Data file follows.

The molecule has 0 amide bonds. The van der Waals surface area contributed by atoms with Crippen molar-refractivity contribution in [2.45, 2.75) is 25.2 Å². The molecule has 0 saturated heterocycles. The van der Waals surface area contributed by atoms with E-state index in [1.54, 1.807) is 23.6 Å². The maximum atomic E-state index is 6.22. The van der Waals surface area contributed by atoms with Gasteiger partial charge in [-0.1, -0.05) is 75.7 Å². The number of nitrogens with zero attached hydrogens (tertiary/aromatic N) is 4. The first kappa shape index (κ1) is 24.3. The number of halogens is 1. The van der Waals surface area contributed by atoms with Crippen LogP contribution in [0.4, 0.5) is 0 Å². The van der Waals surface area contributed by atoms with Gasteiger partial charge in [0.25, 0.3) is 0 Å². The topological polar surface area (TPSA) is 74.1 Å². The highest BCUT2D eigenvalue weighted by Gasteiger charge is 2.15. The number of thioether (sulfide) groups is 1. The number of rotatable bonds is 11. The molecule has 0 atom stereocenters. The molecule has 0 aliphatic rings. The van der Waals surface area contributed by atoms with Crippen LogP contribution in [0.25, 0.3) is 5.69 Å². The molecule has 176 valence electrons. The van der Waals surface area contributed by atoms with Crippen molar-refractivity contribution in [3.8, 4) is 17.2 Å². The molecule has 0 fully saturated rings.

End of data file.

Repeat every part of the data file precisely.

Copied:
The molecule has 0 amide bonds. The van der Waals surface area contributed by atoms with Crippen molar-refractivity contribution in [2.45, 2.75) is 25.2 Å². The molecule has 0 saturated heterocycles. The van der Waals surface area contributed by atoms with E-state index in [1.54, 1.807) is 23.6 Å². The maximum atomic E-state index is 6.22. The van der Waals surface area contributed by atoms with Gasteiger partial charge in [-0.1, -0.05) is 75.7 Å². The number of nitrogens with zero attached hydrogens (tertiary/aromatic N) is 4. The first kappa shape index (κ1) is 24.3. The number of halogens is 1. The van der Waals surface area contributed by atoms with Crippen LogP contribution in [0.4, 0.5) is 0 Å². The van der Waals surface area contributed by atoms with Gasteiger partial charge in [0.25, 0.3) is 0 Å². The topological polar surface area (TPSA) is 74.1 Å². The highest BCUT2D eigenvalue weighted by Gasteiger charge is 2.15. The number of thioether (sulfide) groups is 1. The number of rotatable bonds is 11. The molecule has 0 atom stereocenters. The molecule has 0 aliphatic rings. The van der Waals surface area contributed by atoms with Crippen LogP contribution in [0.25, 0.3) is 5.69 Å². The molecule has 176 valence electrons. The van der Waals surface area contributed by atoms with Crippen molar-refractivity contribution in [3.8, 4) is 17.2 Å². The molecule has 0 fully saturated rings.